Two items of interest to RBC folk.

I guess AIDS is getting pretty boring. That’s too bad, since CDC data confirm that this damn disease still kills surprising numbers of Americans. In fact, the annual death toll from HIV/AIDS exceeds rivals the number of gun homicides.* More from me at the Incidental Economist….

Then there’s the pernicious role of the availability heuristic in deciding to buy a gun to protect against burglary-homicide–including a nifty made-up anecdote about having your eyeball pop out and leaving an oozing trail down the side of your face. Absolutely no children or women permitted to link my piece in the Nation.

*Commenter DenguyFL rightly notes that listed deaths with HIV/AIDS diagnoses includes deaths of any cause, some of which are obviously related to HIV infection, some obviously unrelated, and some ambiguous such as suicide hastened by disease symptoms. My own comparison with gun homicides was not based on that gross mortality number but upon the latest CDC estimates I could obtain.

Reading the comment and redoing the numbers, I do think the commenter has a point that the wording was sloppy and should be changed. In reality, the two causes of death are quite close. Some years, AIDS is higher. Some years, gun homicide is higher. For example, here’s more specific information for 2009, Roughly 9000 deaths were directly attributable to AIDS. That’s extremely close to the estimated 9,146 U.S. gun homicides for the same year.

I have changed the wording to “rivals” since the two causes of death are so close, and since the HIV/AIDS estimate is inherently difficult to pin down. I appreciate the excellent comment with a close read and the needed clarification.

Author: Harold Pollack

Harold Pollack is Helen Ross Professor of Social Service Administration at the University of Chicago. He has served on three expert committees of the National Academies of Science. His recent research appears in such journals as Addiction, Journal of the American Medical Association, and American Journal of Public Health. He writes regularly on HIV prevention, crime and drug policy, health reform, and disability policy for American Prospect, tnr.com, and other news outlets. His essay, "Lessons from an Emergency Room Nightmare" was selected for the collection The Best American Medical Writing, 2009. He recently participated, with zero critical acclaim, in the University of Chicago's annual Latke-Hamentaschen debate.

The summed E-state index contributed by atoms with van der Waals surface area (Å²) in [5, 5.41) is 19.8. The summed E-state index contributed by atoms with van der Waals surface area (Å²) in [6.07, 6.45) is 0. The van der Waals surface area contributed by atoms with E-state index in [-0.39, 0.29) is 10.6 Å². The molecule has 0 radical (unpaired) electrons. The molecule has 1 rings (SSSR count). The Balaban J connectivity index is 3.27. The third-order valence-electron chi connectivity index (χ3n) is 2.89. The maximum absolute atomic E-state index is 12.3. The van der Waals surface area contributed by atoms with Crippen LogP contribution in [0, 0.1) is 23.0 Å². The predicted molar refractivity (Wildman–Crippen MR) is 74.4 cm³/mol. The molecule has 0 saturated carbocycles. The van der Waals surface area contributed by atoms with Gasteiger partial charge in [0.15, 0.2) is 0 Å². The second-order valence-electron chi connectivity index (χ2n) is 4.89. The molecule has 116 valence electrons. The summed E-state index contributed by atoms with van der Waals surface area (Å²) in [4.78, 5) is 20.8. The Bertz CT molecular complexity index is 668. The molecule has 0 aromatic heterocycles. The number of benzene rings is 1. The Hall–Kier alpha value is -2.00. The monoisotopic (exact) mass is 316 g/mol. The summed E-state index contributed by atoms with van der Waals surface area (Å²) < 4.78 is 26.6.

2 thoughts on “Two items of interest to RBC folk.”

  1. “…the annual death toll from HIV/AIDS” is not an accurate statement in reading the CDC’s data. “Deaths of persons with an AIDS diagnosis,” as the CDC report is worded, does not imply that death was the direct result of HIV/AIDS. simply that they had been diagnosed with AIDS. The CDC further clarifies, “Deaths of persons with an AIDS diagnosis may be due to any cause.”

    By no means am I saying HIV/AIDS is not an issue that needs to be addressed. But a site titled”The Reality Based Community” should be much more careful in the wording as this distorted reality.

  2. Sorry for the late comment, alas I’ve been traveling (plus admit to being an infrequent commenter). I would just note that one issue is that it is also uncertain to what extent that deaths from HIV go under-reported. Many people who pass away from the effects of HIV disease or the treatment are recorded as deaths from related conditions. For example a person living with HIV whose life expectancy was decreased by the effects of medications may have been recorded as dying from a heart attack (and not necessarily noted among the annual deaths due to HIV). BTW – Harold, thank you for continuing to discuss HIV/AIDS. For an awful lot of people, even in the most affected communities, it’s an issue that has fallen off the radar screen. With passage of the ACA, a new understanding of how to prevent HIV infections at the community level by reducing community viral load, adoption of the National HIV/AIDS strategy and a few other developments, I actually think we have a window in which we can begin to reduce the infection rate of this disease if we really apply ourselves to it. I’d hate to miss that opportunity.

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